“The conference also talked about gender and human rights, women as policy makers and activists, human right defenders, educators and conflict mediators, and they were were looking for examples of good practice and lessons learned and when where and how a woman played a role.”
Alongside Catherine on this expert panel were representatives from organisations such as Sisters Against Violent Extremism, Women Without Borders, a US Counter-Terrorism Advisor, the Centre for Human Rights and Global Justice from the NYU School of Law, a Gender Equality Officer from the Council of Europe.
“When the Rapporteur came back the next day to report back, he said that they would definitely have to look at Northern Ireland for lessons learned - because we’ve been there, we ‘re still going through part of it, and we are learning from it. So that was very interesting.
“He said that if ever there was an example that could be used to illustrate the importance of empowering women, Northern Ireland could be it.”
Catherine remains deeply passionate about her work with FWIN and speaks of the Network’s achievements to date.
“Foyle Women’s Information Network has been set up since 1994 and was established at the time by the Women’s Officer of Derry City Council. She could see the potential of the work of women’s groups in the local neighbourhoods, so the network was set up to try and link neighbourhoods and try and bring the women together every month so they can begin to share info, share good practice, share maybe each other’s premises for training and do joint projects - that was the whole aim. We now work with all the women’s groups within the Derry City Council area.”
Nowadays, FWIN have a membership of 354 women through groups, organisations and individuals whom they send information to.
“We send out a daily bulletin to keep people up to date with what’s happening and funding that’s available.
“FWIN host a networking event every month with around 80-100 women in attendance, held in various locations,” Catherine explains.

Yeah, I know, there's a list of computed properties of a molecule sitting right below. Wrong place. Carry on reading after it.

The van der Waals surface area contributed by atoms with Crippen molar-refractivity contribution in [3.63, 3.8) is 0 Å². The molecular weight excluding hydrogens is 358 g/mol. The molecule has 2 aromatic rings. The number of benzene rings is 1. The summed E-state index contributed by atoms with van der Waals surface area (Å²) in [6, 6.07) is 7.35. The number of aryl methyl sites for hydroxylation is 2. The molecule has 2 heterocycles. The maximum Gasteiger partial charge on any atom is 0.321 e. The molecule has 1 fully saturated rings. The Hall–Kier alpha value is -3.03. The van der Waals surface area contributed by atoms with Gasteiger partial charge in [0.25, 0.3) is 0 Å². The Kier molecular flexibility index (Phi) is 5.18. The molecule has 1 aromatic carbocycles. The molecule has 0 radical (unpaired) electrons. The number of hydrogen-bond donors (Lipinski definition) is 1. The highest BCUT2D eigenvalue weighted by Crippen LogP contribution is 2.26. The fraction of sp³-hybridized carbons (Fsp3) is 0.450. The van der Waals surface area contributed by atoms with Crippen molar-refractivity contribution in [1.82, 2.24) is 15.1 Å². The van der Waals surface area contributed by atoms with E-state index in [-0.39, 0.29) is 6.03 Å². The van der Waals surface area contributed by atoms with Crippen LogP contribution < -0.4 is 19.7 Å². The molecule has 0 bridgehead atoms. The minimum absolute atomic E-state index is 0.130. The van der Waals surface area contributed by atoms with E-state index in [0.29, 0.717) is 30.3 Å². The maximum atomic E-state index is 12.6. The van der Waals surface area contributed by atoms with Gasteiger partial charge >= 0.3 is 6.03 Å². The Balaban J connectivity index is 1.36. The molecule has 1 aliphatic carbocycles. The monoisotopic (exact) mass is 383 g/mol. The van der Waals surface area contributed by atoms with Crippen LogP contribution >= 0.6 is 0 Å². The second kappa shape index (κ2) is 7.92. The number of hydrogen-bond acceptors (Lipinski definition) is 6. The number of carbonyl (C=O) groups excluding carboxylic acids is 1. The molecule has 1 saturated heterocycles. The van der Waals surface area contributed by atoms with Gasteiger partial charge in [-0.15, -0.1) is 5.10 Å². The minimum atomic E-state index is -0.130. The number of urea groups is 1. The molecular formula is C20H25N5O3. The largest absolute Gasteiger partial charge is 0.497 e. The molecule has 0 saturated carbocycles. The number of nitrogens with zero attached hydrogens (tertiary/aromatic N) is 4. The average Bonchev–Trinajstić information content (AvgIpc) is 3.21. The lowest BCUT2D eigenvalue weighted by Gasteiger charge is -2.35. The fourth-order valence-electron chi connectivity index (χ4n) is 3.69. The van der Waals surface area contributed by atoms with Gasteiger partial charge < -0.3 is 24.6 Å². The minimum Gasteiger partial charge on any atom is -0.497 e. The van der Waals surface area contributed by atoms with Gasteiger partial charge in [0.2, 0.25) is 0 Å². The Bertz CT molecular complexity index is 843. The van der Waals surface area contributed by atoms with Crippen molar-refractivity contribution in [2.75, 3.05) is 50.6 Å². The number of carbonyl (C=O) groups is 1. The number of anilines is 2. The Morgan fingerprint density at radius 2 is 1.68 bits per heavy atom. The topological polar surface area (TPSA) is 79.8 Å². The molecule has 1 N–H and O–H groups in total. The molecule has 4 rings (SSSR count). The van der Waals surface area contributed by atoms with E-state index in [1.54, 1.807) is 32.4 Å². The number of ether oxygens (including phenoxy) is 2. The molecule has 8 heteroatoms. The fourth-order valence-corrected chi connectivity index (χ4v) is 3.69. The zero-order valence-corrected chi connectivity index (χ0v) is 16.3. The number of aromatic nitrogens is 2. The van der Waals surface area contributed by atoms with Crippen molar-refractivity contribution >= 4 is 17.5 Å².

“We have an Easter Crafts event coming up, and will have around 100 women attend, and we bring in around 10 facilitators who are skilled in card making, flower arranging, making various crafts,and the women then learn these skills and take them back to their own communities to teach to others.”
“We also have the Women Into Public Life Project, because we all recognise that women are not getting into public life and not putting themselves forward for positions in public life. We have to break that cycle. A lot of women say its about a lack of confidence, so we’ve delivered a grassroots training programme for women who are new and emerging leaders and we are delivering a new strategic leadership programme to women on both sides of the border,” she added.
“For International Women’s Day we held two workshops with a voice coach to help women find their voice. It was all about breathing and the tools you need to speak publicly and express yourself,” Catherine goes on.
The Network also organise regular events, bus-trips, days out and gatherings that encourage local women to interact and derive strength from one another.
If you would like to become a member of the Foyle Women’s Information Network, see: www.fwin.org.uk